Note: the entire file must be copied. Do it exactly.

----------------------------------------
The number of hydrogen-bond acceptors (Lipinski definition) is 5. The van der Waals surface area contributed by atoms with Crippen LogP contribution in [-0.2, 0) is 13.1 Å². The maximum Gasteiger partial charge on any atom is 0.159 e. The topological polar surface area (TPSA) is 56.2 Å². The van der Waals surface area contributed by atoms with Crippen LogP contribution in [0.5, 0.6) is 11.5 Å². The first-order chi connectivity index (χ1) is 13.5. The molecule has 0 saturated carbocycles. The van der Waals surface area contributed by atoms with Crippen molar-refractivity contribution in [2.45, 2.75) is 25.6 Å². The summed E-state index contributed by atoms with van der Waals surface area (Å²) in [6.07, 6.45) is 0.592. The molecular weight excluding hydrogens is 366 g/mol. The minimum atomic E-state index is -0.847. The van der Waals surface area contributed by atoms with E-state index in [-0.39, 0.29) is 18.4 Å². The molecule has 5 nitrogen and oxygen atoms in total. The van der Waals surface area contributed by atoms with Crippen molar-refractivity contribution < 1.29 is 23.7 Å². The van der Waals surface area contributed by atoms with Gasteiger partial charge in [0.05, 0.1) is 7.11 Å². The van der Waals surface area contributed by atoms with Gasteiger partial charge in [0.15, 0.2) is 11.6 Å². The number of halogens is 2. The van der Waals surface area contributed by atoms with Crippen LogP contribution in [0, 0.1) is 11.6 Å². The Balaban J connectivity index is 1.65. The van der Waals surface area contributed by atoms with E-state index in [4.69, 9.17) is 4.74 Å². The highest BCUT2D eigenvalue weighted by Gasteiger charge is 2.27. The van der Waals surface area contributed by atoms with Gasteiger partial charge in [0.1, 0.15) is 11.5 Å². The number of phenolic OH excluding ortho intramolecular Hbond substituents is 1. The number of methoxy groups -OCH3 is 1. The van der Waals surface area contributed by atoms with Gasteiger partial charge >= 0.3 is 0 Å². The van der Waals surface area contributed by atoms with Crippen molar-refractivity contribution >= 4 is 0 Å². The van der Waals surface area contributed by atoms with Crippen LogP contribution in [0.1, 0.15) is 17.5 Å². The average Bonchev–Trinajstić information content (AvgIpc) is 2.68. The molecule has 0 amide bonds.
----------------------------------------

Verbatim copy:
The number of hydrogen-bond acceptors (Lipinski definition) is 5. The van der Waals surface area contributed by atoms with Crippen LogP contribution in [-0.2, 0) is 13.1 Å². The maximum Gasteiger partial charge on any atom is 0.159 e. The topological polar surface area (TPSA) is 56.2 Å². The van der Waals surface area contributed by atoms with Crippen LogP contribution in [0.5, 0.6) is 11.5 Å². The first-order chi connectivity index (χ1) is 13.5. The molecule has 0 saturated carbocycles. The van der Waals surface area contributed by atoms with Crippen molar-refractivity contribution in [2.45, 2.75) is 25.6 Å². The summed E-state index contributed by atoms with van der Waals surface area (Å²) in [6.07, 6.45) is 0.592. The molecular weight excluding hydrogens is 366 g/mol. The minimum atomic E-state index is -0.847. The van der Waals surface area contributed by atoms with E-state index in [-0.39, 0.29) is 18.4 Å². The molecule has 5 nitrogen and oxygen atoms in total. The van der Waals surface area contributed by atoms with Crippen molar-refractivity contribution < 1.29 is 23.7 Å². The van der Waals surface area contributed by atoms with Gasteiger partial charge in [0.05, 0.1) is 7.11 Å². The van der Waals surface area contributed by atoms with Gasteiger partial charge in [0.15, 0.2) is 11.6 Å². The number of halogens is 2. The van der Waals surface area contributed by atoms with Crippen LogP contribution in [0, 0.1) is 11.6 Å². The Balaban J connectivity index is 1.65. The van der Waals surface area contributed by atoms with E-state index in [4.69, 9.17) is 4.74 Å². The highest BCUT2D eigenvalue weighted by Gasteiger charge is 2.27. The van der Waals surface area contributed by atoms with Gasteiger partial charge in [0.1, 0.15) is 11.5 Å². The number of phenolic OH excluding ortho intramolecular Hbond substituents is 1. The number of methoxy groups -OCH3 is 1. The van der Waals surface area contributed by atoms with Gasteiger partial charge >= 0.3 is 0 Å². The van der Waals surface area contributed by atoms with Crippen molar-refractivity contribution >= 4 is 0 Å². The van der Waals surface area contributed by atoms with Crippen LogP contribution in [0.1, 0.15) is 17.5 Å². The average Bonchev–Trinajstić information content (AvgIpc) is 2.68. The molecule has 0 amide bonds.